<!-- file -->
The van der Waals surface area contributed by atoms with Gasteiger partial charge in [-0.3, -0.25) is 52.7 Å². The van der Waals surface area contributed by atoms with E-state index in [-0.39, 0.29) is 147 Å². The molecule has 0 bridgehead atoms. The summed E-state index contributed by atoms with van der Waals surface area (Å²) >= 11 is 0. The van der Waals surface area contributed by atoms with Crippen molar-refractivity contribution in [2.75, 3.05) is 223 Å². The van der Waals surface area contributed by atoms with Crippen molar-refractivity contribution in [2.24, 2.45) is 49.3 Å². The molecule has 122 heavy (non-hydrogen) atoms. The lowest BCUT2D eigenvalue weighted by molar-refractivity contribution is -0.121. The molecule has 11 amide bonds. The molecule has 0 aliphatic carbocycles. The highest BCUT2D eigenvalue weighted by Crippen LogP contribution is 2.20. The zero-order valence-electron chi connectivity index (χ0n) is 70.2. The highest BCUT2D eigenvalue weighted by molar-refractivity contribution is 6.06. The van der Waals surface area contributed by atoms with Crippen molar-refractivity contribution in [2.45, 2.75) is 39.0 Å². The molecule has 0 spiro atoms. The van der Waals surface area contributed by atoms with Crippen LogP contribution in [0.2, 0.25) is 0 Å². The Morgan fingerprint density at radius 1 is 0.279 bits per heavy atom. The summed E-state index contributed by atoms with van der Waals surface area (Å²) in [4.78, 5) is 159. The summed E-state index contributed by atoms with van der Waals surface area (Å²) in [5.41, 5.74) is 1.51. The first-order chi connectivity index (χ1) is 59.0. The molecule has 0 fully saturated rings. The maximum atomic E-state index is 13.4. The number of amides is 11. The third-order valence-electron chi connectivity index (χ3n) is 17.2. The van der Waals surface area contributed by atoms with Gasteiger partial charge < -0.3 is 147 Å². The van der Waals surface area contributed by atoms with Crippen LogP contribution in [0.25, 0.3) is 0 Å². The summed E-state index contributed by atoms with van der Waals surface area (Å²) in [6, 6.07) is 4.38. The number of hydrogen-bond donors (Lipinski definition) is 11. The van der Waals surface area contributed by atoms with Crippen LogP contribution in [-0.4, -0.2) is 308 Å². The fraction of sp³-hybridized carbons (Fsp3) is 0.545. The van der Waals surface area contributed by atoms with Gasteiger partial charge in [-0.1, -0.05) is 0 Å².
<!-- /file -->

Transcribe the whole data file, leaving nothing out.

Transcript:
The van der Waals surface area contributed by atoms with Gasteiger partial charge in [-0.3, -0.25) is 52.7 Å². The van der Waals surface area contributed by atoms with E-state index in [-0.39, 0.29) is 147 Å². The molecule has 0 bridgehead atoms. The summed E-state index contributed by atoms with van der Waals surface area (Å²) >= 11 is 0. The van der Waals surface area contributed by atoms with Crippen molar-refractivity contribution in [2.75, 3.05) is 223 Å². The van der Waals surface area contributed by atoms with Crippen molar-refractivity contribution in [2.24, 2.45) is 49.3 Å². The molecule has 122 heavy (non-hydrogen) atoms. The lowest BCUT2D eigenvalue weighted by molar-refractivity contribution is -0.121. The molecule has 11 amide bonds. The molecule has 0 aliphatic carbocycles. The highest BCUT2D eigenvalue weighted by Crippen LogP contribution is 2.20. The zero-order valence-electron chi connectivity index (χ0n) is 70.2. The highest BCUT2D eigenvalue weighted by molar-refractivity contribution is 6.06. The van der Waals surface area contributed by atoms with Crippen molar-refractivity contribution in [2.45, 2.75) is 39.0 Å². The molecule has 0 spiro atoms. The van der Waals surface area contributed by atoms with Crippen LogP contribution in [0.2, 0.25) is 0 Å². The Morgan fingerprint density at radius 1 is 0.279 bits per heavy atom. The summed E-state index contributed by atoms with van der Waals surface area (Å²) in [4.78, 5) is 159. The summed E-state index contributed by atoms with van der Waals surface area (Å²) in [5.41, 5.74) is 1.51. The first-order chi connectivity index (χ1) is 59.0. The molecule has 0 fully saturated rings. The maximum atomic E-state index is 13.4. The number of amides is 11. The third-order valence-electron chi connectivity index (χ3n) is 17.2. The van der Waals surface area contributed by atoms with Gasteiger partial charge < -0.3 is 147 Å². The van der Waals surface area contributed by atoms with Crippen LogP contribution in [0.25, 0.3) is 0 Å². The summed E-state index contributed by atoms with van der Waals surface area (Å²) in [6, 6.07) is 4.38. The number of hydrogen-bond donors (Lipinski definition) is 11. The van der Waals surface area contributed by atoms with Crippen LogP contribution in [-0.4, -0.2) is 308 Å². The fraction of sp³-hybridized carbons (Fsp3) is 0.545. The van der Waals surface area contributed by atoms with Gasteiger partial charge in [-0.1, -0.05) is 0 Å².